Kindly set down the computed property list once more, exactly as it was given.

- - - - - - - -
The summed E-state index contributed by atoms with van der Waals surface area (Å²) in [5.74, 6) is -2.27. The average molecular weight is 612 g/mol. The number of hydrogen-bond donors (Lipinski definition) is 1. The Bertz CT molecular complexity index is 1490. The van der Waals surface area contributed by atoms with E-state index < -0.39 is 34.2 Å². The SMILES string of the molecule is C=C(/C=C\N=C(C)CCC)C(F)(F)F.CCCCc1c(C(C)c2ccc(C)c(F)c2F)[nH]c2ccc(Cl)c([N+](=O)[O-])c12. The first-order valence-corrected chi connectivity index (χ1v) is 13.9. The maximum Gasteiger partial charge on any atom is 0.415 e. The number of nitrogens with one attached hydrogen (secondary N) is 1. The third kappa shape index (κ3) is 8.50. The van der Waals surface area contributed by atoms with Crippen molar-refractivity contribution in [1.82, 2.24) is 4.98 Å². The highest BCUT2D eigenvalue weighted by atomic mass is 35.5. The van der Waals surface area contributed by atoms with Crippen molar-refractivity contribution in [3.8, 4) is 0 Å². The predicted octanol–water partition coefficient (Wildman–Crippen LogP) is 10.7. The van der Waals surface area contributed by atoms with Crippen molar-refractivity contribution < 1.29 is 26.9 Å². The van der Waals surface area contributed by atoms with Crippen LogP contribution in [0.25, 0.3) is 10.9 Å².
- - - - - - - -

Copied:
The summed E-state index contributed by atoms with van der Waals surface area (Å²) in [5.74, 6) is -2.27. The average molecular weight is 612 g/mol. The number of hydrogen-bond donors (Lipinski definition) is 1. The Bertz CT molecular complexity index is 1490. The van der Waals surface area contributed by atoms with E-state index < -0.39 is 34.2 Å². The SMILES string of the molecule is C=C(/C=C\N=C(C)CCC)C(F)(F)F.CCCCc1c(C(C)c2ccc(C)c(F)c2F)[nH]c2ccc(Cl)c([N+](=O)[O-])c12. The first-order valence-corrected chi connectivity index (χ1v) is 13.9. The maximum Gasteiger partial charge on any atom is 0.415 e. The number of nitrogens with one attached hydrogen (secondary N) is 1. The third kappa shape index (κ3) is 8.50. The van der Waals surface area contributed by atoms with Crippen molar-refractivity contribution in [1.82, 2.24) is 4.98 Å². The highest BCUT2D eigenvalue weighted by atomic mass is 35.5. The van der Waals surface area contributed by atoms with Crippen molar-refractivity contribution in [3.8, 4) is 0 Å². The predicted octanol–water partition coefficient (Wildman–Crippen LogP) is 10.7. The van der Waals surface area contributed by atoms with Crippen molar-refractivity contribution < 1.29 is 26.9 Å². The van der Waals surface area contributed by atoms with Crippen LogP contribution in [0.25, 0.3) is 10.9 Å².